I am always reluctant to get involved in these arguments about the clash of civilisations because Western Values are nearly always represented by people who are fundamentally uncivilised: crazed rightists, Christian soldiers and outright racists. On the other hand, I am not given to liberal hand-wringing about respecting other people's beliefs and seeing everything in context. The people Wishart writes about should not be able to come to our country. If we can keep Ahmed Zaoui locked up we ought to be able to keep this lot out.
Fortunately, we have a draft statement on religious diversity to protect us from the hooded claw. Less than fortunately the 'evangelical community' is represented on the interfaith statement working group by Glyn Carpenter of the Vision Network. He is not very keen on diversity: "words like 'tolerance' and 'reasonable' can be very problematic." Tolerance and reasonableness towards the unfaith community is particularly difficult for him:
Education – some responses (from atheists/humanists) saying there was absolutely no place for religion/belief systems in schools, showed “special pleading” – without (probably) being aware that they were doing it. Atheism, humanism, and secularism, are themselves “belief systems”. Why should they automatically have priority place in state education when the largest belief system in the country is Christian? I said it would not be unreasonable to adopt something like the UK model (mentioned in one of the responses) which allocated a significantly larger portion of time in education to teaching Christianity compared to other religions. The notion of “impartial teaching” was also problematic.Of course, the cause of secularism is hardly assisted by the New Zealand Association of Rationalists and Humanists (Inc) insisting, in its own submission to the religious diversity debate, that Rationalism and Humanism are belief systems. In doing so, the NZARH fell into a trap set long ago by the fundies. Now they have it on record that ours is just another belief, a religion without a god. Some of the more happy-clappy Humanists at the NZARH would like nothing more than to be thought of as high priests; for the rest of us, the NZARH position is disastrous: the fundies will point and say that we are just another competing religion.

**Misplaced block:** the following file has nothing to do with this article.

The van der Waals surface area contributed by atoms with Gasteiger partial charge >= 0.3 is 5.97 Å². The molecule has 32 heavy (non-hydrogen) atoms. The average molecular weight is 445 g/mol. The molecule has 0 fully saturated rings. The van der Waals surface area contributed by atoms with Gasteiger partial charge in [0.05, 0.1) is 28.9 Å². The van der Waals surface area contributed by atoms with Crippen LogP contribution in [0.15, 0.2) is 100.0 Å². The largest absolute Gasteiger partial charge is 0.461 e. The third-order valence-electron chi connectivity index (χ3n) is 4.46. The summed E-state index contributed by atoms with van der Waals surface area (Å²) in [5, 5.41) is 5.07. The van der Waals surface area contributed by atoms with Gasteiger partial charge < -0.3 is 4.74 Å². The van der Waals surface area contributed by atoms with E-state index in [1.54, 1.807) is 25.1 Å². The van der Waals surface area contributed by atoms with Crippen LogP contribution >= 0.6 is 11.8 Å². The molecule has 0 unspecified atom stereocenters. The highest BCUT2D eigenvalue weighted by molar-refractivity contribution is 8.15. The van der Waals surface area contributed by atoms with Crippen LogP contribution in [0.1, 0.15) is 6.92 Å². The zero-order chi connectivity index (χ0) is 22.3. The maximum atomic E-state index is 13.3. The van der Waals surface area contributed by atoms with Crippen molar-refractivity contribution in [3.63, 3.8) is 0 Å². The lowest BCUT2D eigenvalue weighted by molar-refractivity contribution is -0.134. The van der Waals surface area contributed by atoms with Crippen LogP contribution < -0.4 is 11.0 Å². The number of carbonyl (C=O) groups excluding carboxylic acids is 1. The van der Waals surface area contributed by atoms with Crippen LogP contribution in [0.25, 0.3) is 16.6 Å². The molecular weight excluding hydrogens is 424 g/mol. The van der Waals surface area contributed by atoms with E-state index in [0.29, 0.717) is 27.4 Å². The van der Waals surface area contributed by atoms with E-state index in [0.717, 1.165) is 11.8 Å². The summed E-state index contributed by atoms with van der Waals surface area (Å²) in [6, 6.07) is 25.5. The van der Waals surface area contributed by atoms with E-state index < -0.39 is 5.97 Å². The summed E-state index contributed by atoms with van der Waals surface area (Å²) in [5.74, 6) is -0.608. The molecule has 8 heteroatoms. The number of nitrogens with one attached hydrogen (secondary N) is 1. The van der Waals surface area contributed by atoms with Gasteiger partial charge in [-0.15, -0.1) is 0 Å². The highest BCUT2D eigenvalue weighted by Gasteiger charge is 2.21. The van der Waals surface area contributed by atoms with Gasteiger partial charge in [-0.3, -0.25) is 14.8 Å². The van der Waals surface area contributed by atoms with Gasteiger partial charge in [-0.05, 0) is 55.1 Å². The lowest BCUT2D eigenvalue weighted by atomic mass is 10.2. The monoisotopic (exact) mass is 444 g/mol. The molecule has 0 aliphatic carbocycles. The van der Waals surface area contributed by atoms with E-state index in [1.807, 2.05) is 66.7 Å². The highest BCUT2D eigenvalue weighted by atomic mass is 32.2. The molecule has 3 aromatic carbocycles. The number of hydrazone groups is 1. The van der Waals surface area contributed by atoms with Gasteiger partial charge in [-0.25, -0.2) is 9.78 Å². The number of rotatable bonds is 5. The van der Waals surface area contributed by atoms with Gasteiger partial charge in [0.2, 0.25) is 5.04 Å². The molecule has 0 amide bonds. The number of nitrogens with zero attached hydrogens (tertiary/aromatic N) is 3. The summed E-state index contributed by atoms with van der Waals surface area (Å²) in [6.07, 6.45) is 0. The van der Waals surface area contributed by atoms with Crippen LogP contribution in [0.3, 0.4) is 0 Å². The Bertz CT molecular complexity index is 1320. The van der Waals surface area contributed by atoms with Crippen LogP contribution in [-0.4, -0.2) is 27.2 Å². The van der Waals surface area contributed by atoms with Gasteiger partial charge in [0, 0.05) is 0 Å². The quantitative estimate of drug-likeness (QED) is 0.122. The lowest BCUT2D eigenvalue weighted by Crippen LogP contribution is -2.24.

So there we have it; clowns to the left of us and jokers to the right. I am not sure of the value of interfaith dialogue but at least it keeps them busy. Still, we can be sure of one truth: however much the People of the Book disagree with each other, they are united when it comes to despising us.